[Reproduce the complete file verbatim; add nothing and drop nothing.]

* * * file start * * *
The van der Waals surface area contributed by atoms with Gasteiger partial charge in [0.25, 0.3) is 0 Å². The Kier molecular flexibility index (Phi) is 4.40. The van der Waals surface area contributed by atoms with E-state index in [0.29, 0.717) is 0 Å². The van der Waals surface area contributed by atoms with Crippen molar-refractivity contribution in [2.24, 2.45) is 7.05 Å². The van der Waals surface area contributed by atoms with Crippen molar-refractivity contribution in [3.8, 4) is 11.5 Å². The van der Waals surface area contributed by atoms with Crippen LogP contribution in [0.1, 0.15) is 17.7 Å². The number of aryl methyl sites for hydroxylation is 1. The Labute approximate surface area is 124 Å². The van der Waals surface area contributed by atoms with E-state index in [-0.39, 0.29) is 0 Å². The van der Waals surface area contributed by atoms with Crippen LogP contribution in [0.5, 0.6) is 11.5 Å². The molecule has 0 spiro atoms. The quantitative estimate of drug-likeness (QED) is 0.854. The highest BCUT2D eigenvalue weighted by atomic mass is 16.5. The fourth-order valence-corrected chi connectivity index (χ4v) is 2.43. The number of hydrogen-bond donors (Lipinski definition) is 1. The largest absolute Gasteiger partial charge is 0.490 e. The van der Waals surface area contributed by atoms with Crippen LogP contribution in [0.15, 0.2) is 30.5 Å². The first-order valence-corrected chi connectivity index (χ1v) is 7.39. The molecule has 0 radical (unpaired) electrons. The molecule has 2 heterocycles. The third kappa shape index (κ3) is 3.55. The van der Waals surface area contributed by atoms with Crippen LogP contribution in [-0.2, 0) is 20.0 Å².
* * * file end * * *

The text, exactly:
The van der Waals surface area contributed by atoms with Gasteiger partial charge in [0.25, 0.3) is 0 Å². The Kier molecular flexibility index (Phi) is 4.40. The van der Waals surface area contributed by atoms with E-state index in [0.29, 0.717) is 0 Å². The van der Waals surface area contributed by atoms with Crippen molar-refractivity contribution in [2.24, 2.45) is 7.05 Å². The van der Waals surface area contributed by atoms with Crippen molar-refractivity contribution in [3.8, 4) is 11.5 Å². The van der Waals surface area contributed by atoms with Crippen LogP contribution in [0.1, 0.15) is 17.7 Å². The number of aryl methyl sites for hydroxylation is 1. The Labute approximate surface area is 124 Å². The van der Waals surface area contributed by atoms with E-state index in [-0.39, 0.29) is 0 Å². The van der Waals surface area contributed by atoms with Crippen LogP contribution in [0.5, 0.6) is 11.5 Å². The molecule has 0 spiro atoms. The quantitative estimate of drug-likeness (QED) is 0.854. The highest BCUT2D eigenvalue weighted by atomic mass is 16.5. The fourth-order valence-corrected chi connectivity index (χ4v) is 2.43. The number of hydrogen-bond donors (Lipinski definition) is 1. The largest absolute Gasteiger partial charge is 0.490 e. The van der Waals surface area contributed by atoms with Crippen LogP contribution in [0.15, 0.2) is 30.5 Å². The first-order valence-corrected chi connectivity index (χ1v) is 7.39. The molecule has 0 radical (unpaired) electrons. The molecule has 2 heterocycles. The third kappa shape index (κ3) is 3.55. The van der Waals surface area contributed by atoms with Crippen LogP contribution in [-0.2, 0) is 20.0 Å².